Designing Lucy’s Path to the Trojan Asteroids – Transcript







NASA’s Lucy mission is going to be the first mission to explore the Trojan asteroids.


These are asteroids that live in two swarms: one that’s ahead of Jupiter, and another that’s behind Jupiter.


And we want to go and look at these building blocks of the planets, the ones that didn’t get accumulated into the planets, to really learn about the evolution of our solar system.





Lagrange points are these stable regions of space.


They’re around pretty much every planet in the solar system.


Jupiter, by virtue of being the largest planet in the solar system, it also has the biggest Lagrange points.


And these are little stable reservoirs where asteroids get in, but they never come out.


In reality, what we have is sort of a snapshot of what the solar system looked like billions of years ago.





Early in the solar system, the giant planets were migrating outward, away from the Sun, and at one point there was chaos in the solar system.


Some small bodies were ejected out of the solar system, others could have been trapped in these Lagrange points.


And that’s one theory for how the Trojan asteroids came to be where they are today.



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[Main Title] Lucy: First Mission To The Trojan Asteroids





My job as a mission architect here at Lockheed Martin it’s very interesting, and it sort of encompasses the biggest picture of the mission.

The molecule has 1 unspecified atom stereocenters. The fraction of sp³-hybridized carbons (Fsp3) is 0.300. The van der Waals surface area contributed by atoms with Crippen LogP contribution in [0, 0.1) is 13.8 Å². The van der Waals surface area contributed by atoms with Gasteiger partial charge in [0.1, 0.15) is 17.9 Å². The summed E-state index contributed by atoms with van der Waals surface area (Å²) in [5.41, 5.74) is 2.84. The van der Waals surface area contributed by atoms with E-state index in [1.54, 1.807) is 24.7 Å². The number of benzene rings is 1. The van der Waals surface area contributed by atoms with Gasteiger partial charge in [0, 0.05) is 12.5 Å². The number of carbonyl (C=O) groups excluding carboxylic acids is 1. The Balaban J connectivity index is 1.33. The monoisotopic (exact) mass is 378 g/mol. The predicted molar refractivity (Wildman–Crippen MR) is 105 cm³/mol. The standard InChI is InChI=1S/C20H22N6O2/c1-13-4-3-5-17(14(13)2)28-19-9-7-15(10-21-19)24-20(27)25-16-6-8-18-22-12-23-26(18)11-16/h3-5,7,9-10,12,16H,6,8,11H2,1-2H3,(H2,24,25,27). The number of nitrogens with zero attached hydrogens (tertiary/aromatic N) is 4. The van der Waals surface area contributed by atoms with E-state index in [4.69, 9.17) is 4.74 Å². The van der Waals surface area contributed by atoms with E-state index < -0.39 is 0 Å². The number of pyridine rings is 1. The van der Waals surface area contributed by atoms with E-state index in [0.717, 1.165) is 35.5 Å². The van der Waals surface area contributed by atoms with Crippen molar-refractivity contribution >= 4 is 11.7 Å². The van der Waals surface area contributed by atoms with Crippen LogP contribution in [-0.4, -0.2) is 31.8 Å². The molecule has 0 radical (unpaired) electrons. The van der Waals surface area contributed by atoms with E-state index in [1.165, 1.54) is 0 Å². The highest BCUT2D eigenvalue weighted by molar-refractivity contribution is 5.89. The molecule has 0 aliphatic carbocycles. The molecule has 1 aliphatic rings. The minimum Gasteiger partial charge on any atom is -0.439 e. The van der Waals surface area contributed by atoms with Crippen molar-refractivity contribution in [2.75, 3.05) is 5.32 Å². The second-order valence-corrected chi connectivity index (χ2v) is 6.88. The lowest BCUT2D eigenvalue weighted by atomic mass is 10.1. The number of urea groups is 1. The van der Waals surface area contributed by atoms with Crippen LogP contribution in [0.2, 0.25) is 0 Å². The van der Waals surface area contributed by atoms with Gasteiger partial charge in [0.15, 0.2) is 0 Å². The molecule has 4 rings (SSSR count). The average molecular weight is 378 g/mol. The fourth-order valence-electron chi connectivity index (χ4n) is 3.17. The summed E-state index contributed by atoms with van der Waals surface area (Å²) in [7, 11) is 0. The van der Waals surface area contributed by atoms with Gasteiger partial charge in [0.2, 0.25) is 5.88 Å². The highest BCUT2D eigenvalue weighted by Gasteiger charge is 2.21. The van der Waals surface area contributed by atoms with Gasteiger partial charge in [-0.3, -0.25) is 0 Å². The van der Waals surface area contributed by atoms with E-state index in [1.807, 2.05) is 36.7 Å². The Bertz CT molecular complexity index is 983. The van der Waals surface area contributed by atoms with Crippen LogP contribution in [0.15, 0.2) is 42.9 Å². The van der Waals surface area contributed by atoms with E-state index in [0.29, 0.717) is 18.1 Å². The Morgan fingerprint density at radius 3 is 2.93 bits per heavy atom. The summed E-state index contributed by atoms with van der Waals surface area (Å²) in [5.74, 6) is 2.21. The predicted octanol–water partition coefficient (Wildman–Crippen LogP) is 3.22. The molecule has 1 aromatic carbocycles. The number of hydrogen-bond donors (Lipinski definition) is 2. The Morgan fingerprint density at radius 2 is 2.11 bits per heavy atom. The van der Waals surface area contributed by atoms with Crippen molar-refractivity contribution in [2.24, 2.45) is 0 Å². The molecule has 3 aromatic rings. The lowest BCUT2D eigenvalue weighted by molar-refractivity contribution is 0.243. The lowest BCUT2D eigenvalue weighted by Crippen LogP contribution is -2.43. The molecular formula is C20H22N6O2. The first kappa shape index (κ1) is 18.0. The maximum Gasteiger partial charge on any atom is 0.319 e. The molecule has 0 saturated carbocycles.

What is the trajectory? What sort of propulsion do you need to fly that trajectory? What does the spacecraft look like?


So in the case of, for example, Lucy, it’s like:


“Okay, it’s going out five times further from the Sun than the Earth is, and so it’s going to need big, huge solar arrays just because of that.”





Lucy has three scientific instruments on board the spacecraft, and we’ll also be using two of the spacecraft’s subsystems to contribute to the science investigation.


With the LORRI instrument we’ll be able to get panchromatic images, which will tell us about the geology and the crater history, which gives us the age of the surface.


With the TES instrument we’ll be able to measure the temperature of the surface at different points.


And with the Ralph instrument we’ll be able to measure the composition of the surfaces.



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[Title Card] Eight Asteroids





The Jupiter Trojans, they have a variety of surface characteristics.


They have different colors and different surface compositions, and that leads us to believe that maybe they formed somewhere else.


In choosing the Lucy targets, we wanted to be able to compare different objects that have different surface properties, but a very similar orbit.


Lucy will visit one main-belt asteroid and seven Trojan asteroids.





I don’t think there’s been a single NASA mission that will have visited as many objects on separate orbits in the solar system as the Lucy mission will.


We launch in October of 2021. That trajectory just basically does a one-year loop around the Sun and comes back to Earth in October of 2022.


And that will slingshot us out now onto a trajectory that takes a little more than two years to come back to the Earth.


Now we’re moving a whole lot faster than we were.


We get that trajectory set up, and that second Earth gravity assist takes that velocity and redirects it in the direction we want that will take us out to the Trojan space.